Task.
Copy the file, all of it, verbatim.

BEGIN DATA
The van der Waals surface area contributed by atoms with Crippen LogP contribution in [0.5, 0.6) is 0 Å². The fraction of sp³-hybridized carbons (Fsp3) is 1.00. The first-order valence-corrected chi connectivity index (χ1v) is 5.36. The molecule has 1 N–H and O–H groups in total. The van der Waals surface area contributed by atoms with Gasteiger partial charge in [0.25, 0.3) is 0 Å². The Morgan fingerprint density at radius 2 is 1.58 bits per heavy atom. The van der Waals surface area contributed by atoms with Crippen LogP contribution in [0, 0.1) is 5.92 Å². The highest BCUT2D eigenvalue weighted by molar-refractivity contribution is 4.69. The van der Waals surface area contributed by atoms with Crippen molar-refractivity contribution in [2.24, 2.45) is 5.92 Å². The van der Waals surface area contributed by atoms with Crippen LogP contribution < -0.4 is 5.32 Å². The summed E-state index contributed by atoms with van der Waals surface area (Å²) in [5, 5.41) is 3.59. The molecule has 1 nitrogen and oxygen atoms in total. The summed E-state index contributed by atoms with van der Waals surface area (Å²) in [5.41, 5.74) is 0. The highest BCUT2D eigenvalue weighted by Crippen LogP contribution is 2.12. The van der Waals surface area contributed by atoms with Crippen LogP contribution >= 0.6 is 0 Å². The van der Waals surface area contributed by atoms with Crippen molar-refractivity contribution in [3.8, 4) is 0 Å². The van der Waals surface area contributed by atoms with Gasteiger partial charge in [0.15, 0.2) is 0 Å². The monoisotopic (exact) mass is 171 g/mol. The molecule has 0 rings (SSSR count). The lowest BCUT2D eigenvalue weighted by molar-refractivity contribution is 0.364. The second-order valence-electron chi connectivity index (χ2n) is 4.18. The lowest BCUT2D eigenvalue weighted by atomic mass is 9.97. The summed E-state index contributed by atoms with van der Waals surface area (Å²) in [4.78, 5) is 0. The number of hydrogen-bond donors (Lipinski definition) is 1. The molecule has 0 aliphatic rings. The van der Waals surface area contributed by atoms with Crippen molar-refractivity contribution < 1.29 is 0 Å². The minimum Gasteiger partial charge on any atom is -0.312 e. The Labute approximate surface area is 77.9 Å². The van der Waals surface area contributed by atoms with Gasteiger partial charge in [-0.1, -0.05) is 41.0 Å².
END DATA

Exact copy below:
The van der Waals surface area contributed by atoms with Crippen LogP contribution in [0.5, 0.6) is 0 Å². The fraction of sp³-hybridized carbons (Fsp3) is 1.00. The first-order valence-corrected chi connectivity index (χ1v) is 5.36. The molecule has 1 N–H and O–H groups in total. The van der Waals surface area contributed by atoms with Gasteiger partial charge in [0.25, 0.3) is 0 Å². The Morgan fingerprint density at radius 2 is 1.58 bits per heavy atom. The van der Waals surface area contributed by atoms with Crippen LogP contribution in [0, 0.1) is 5.92 Å². The highest BCUT2D eigenvalue weighted by molar-refractivity contribution is 4.69. The van der Waals surface area contributed by atoms with Crippen molar-refractivity contribution in [2.24, 2.45) is 5.92 Å². The van der Waals surface area contributed by atoms with Crippen LogP contribution < -0.4 is 5.32 Å². The summed E-state index contributed by atoms with van der Waals surface area (Å²) in [5, 5.41) is 3.59. The molecule has 1 nitrogen and oxygen atoms in total. The summed E-state index contributed by atoms with van der Waals surface area (Å²) in [5.41, 5.74) is 0. The highest BCUT2D eigenvalue weighted by Crippen LogP contribution is 2.12. The van der Waals surface area contributed by atoms with Crippen LogP contribution >= 0.6 is 0 Å². The van der Waals surface area contributed by atoms with Crippen molar-refractivity contribution in [3.8, 4) is 0 Å². The van der Waals surface area contributed by atoms with Gasteiger partial charge in [0.15, 0.2) is 0 Å². The monoisotopic (exact) mass is 171 g/mol. The molecule has 0 rings (SSSR count). The lowest BCUT2D eigenvalue weighted by molar-refractivity contribution is 0.364. The second-order valence-electron chi connectivity index (χ2n) is 4.18. The lowest BCUT2D eigenvalue weighted by atomic mass is 9.97. The summed E-state index contributed by atoms with van der Waals surface area (Å²) in [4.78, 5) is 0. The number of hydrogen-bond donors (Lipinski definition) is 1. The molecule has 0 aliphatic rings. The van der Waals surface area contributed by atoms with Crippen molar-refractivity contribution < 1.29 is 0 Å². The minimum Gasteiger partial charge on any atom is -0.312 e. The Labute approximate surface area is 77.9 Å². The van der Waals surface area contributed by atoms with Gasteiger partial charge in [-0.1, -0.05) is 41.0 Å².